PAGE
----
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One of the subtlest aspects of Leigh's work is how it delays judgment. Understanding is incremental. Mainstream movies employ quicker ways of knowing. They generally provide a hook on which to hang the interpretation of a character or scene as early as possible. If it is done stylistically–by means of a lighting effect, a mood-music orchestration, a tendentious framing, a "black hat" bit of action–the meaning can be indicated almost instantaneously. See this? Hear that? Get it? Got it.
Leigh replaces what might be called knowledge as insight with knowledge as acquaintance. Rather than seeing (or being told) something about an experience up front, the viewer is required to live through a complex, unglossed experience, piecing an interpretation together step by step. One might say that while Hollywood attempts to create a feeling of God-like omniscience in the viewer, Leigh makes us realize the all-too-human partiality and incompleteness of each of our continuously revised understandings. We understand Leigh's characters and situations not with the instantaneous insight that movies usually provide, but the way we understand things in life outside of the movies–gradually, hesitantly, provisionally. Understanding out of time is replaced by understanding in time; shorthand knowing gives way to longhand. The gradualness and tentativeness of the knowing process affect its final status. Leigh's truths stay localized, his forms of knowing gradual and evolutionary, no matter how many times we see the movies. The experiences in Leigh's work must be undergone for a long time before they can be understood (if they can be understood at all).
Leigh provides shifting, partial views of characters and situations that allow for different (and even conflicting) understandings. This is what is potentially misleading about most critical descriptions of Pat, Peter, the boss, and the waiter. They look back on them and their scenes from a certain imaginative distance, but these characters are actually encountered by a viewer of the film far less clearly and summarily. I vividly remember my own experience viewing Bleak Moments for the first time with a friend. I was mystified to the point of bewilderment. After the first scene with the boss, I whispered in her ear, "What's his problem?" Following a scene with Peter: "Is this guy as weird as I think he is?" After a scene with Norman: "What a bizarre movie. What's going on?" The questions weren't rhetorical. I didn't know what to think about what I was seeing. I was lost. Even after the movie was over, I still couldn't have described what I had seen or say what the film was "about." I remember my best guess was "something to do with failures of communication and linguistic problems," since there was so much stammering, inarticulateness, and misunderstanding–and so much blathering on about language by Peter. When it came to how I felt about the characters, I couldn't make up my mind about any of them. Was I supposed to like any of them? Was I supposed to hate any of them? Was I supposed to blame Peter for the disastrousness of the date? Or was I supposed to blame Sylvia? How was I supposed to feel about Norman–was he hopeless or promising as boyfriend material? Was Sylvia actually propositioning him in one of the final scenes, or was I just imagining that? If so, did he realize it and deliberately reject her overture, or was he oblivious to the whole thing? The characters and situations resisted all of the standard psychological and moral can openers in my interpretive Swiss Army knife. They defeated being narratively sorted into any of the customary categories–good or bad, right or wrong, victim or villain.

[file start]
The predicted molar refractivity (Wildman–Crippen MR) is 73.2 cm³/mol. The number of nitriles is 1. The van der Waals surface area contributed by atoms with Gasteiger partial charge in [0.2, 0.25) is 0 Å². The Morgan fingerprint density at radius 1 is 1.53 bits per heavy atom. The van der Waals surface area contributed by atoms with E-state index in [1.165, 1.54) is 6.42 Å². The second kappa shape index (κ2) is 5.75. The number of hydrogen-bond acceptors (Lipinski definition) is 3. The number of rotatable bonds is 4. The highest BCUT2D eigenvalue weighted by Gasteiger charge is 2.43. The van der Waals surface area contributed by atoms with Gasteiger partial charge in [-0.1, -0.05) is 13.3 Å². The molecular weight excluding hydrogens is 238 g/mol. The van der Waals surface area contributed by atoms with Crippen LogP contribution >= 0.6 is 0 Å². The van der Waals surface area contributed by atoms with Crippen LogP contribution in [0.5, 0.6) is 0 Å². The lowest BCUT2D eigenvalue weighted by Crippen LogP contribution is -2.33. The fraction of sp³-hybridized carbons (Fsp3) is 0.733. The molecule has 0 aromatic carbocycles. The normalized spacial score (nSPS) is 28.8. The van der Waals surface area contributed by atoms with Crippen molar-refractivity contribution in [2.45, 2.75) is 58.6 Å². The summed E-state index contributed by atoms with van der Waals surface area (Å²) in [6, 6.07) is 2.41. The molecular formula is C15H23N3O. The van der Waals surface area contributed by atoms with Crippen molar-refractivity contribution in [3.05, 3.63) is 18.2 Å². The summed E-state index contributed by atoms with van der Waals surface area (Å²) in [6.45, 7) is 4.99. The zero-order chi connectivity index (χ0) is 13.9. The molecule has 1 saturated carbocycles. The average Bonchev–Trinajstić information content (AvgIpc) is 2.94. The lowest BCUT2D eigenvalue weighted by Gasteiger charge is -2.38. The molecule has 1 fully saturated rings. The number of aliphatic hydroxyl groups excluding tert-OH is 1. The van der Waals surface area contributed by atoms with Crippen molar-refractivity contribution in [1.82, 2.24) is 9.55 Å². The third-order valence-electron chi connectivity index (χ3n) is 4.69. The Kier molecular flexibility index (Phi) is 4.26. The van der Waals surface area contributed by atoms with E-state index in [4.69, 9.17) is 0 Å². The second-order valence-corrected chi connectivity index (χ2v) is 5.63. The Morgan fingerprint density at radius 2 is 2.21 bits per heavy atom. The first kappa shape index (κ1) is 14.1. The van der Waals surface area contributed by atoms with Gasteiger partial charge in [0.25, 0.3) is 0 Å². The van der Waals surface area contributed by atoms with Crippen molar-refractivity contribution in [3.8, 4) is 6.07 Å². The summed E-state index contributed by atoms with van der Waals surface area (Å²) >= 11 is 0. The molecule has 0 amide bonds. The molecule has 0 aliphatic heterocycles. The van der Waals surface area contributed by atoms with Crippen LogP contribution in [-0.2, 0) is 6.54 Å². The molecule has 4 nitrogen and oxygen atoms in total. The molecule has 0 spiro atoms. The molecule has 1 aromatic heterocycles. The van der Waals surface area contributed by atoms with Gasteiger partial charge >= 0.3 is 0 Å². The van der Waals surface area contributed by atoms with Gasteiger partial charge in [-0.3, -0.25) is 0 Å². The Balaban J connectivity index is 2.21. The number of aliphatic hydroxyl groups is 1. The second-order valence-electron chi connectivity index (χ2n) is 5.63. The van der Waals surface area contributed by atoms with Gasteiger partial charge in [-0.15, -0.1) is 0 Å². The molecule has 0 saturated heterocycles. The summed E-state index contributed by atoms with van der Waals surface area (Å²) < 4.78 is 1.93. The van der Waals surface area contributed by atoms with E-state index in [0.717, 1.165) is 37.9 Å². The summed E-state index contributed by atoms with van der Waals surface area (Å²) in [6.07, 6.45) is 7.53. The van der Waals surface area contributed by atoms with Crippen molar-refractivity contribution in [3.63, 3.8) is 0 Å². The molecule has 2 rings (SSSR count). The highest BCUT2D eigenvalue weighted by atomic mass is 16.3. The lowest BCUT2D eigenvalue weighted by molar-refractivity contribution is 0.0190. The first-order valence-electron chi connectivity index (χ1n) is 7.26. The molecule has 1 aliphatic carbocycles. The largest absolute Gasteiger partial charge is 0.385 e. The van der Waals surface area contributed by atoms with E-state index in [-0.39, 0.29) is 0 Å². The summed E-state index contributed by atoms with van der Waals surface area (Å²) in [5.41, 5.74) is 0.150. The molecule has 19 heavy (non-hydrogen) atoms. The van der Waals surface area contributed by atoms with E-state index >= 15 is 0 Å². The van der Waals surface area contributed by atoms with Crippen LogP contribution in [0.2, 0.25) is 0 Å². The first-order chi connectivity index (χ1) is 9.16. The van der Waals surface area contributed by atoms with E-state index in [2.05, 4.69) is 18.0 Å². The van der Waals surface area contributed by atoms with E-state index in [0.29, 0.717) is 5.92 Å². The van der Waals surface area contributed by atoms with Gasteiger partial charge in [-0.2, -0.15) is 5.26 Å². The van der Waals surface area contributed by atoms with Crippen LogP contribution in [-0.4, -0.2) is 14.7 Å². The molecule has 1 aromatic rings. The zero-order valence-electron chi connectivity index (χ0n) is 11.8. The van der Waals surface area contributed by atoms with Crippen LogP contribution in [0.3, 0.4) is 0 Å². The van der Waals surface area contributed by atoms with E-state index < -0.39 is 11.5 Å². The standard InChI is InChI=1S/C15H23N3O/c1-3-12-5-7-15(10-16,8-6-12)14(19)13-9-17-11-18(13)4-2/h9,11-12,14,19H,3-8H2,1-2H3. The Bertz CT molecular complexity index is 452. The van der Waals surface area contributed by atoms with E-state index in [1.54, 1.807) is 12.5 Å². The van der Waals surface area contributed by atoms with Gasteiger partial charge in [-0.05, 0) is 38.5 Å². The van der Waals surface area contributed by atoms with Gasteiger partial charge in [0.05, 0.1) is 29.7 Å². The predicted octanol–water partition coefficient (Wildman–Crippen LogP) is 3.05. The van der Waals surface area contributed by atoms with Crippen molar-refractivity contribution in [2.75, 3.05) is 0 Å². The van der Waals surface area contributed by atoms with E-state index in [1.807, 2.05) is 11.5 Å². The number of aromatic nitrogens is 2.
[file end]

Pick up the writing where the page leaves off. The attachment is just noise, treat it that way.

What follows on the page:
You are not really responding to Bleak Moments if you haven't changed your mind about Hilda, Peter, Pat, and everything else at least a few times in the course of watching it. Leigh's narratives are structured to stay just a little ahead of us, to prevent us from figuring out characters and interactions prematurely, to force us to stay open. As he put it to an interviewer: "Whatever film you watch, assuming you've seen a film before, you immediately go into one program or another, or plug into an expectation system. If the film is any good, these expectations are constantly confounded."
Throughout his career, Leigh has spoken to interviewers about his process of shifting the view and adjusting the viewer's relationship with his characters and situations. As early as 1975, he was arguing: "When people tell me that I'm just producing slices of life, they don't realize that it's all based on a very particular kind of story-telling. What I do is to invite the audience to go through a process of identifying, reacting to, reacting against, sympathizing with, caring for, getting cheezed off with, a complex set of interactions between people...."
–Excerpted from Ray Carney, The Films of Mike Leigh: Embracing the World (London and New York: Cambridge University Press, 2000).
© Text Copyright 1999-2000 by Ray Carney. All rights reserved. May not be reprinted without written permission of the author.